Since the last CPDP, the U.S. has enacted the Cloud Act, and the Commission has published its proposed E-Evidence Directive and Regulation. These law and policy changes result from a technological change – the shift to cloud computing. Evidence of crimes used to exist locally; today it is very often stored in a different jurisdiction. This panel highlights global experts on these issues, which call for: (i) responses to legitimate law enforcement requests; (ii) the need to promote privacy and human rights as essential to new legal approaches; (iii) a workable regime for companies holding the data; and (iv) risks to the global Internet from pervasive data localization.
• What are the advantages and disadvantages of the Cloud Act and E-Evidence approaches compared with Mutual Legal Assistance Treaties and European Production Orders?
• What are the advantages and disadvantages, concerning privacy and human rights protections, of the new proposed regimes? How might these protections be improved?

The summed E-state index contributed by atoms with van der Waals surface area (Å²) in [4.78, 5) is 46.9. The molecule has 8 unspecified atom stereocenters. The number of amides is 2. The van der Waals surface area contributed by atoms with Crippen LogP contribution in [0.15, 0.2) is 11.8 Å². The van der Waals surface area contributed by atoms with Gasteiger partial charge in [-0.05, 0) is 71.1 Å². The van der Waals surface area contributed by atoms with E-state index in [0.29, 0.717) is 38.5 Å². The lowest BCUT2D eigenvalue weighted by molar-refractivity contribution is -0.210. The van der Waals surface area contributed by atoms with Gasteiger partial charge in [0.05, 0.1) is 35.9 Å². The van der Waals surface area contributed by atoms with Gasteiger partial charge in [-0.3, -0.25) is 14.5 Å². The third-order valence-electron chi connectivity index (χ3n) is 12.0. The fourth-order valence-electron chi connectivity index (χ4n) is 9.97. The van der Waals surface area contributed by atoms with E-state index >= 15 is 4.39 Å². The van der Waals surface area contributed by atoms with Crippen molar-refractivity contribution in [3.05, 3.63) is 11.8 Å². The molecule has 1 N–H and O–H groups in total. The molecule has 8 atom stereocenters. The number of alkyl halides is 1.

• What should be the role for electronic service providers in reviewing (and perhaps contesting) direct law enforcement requests under these new regimes?
• More countries have implemented (China, Russia, Vietnam) or are considering implementing (India, Indonesia) data localization requirements. To what extent can new law enforcement regimes such as Cloud Act and E-Evidence address the perceived need in these and other countries for data localization?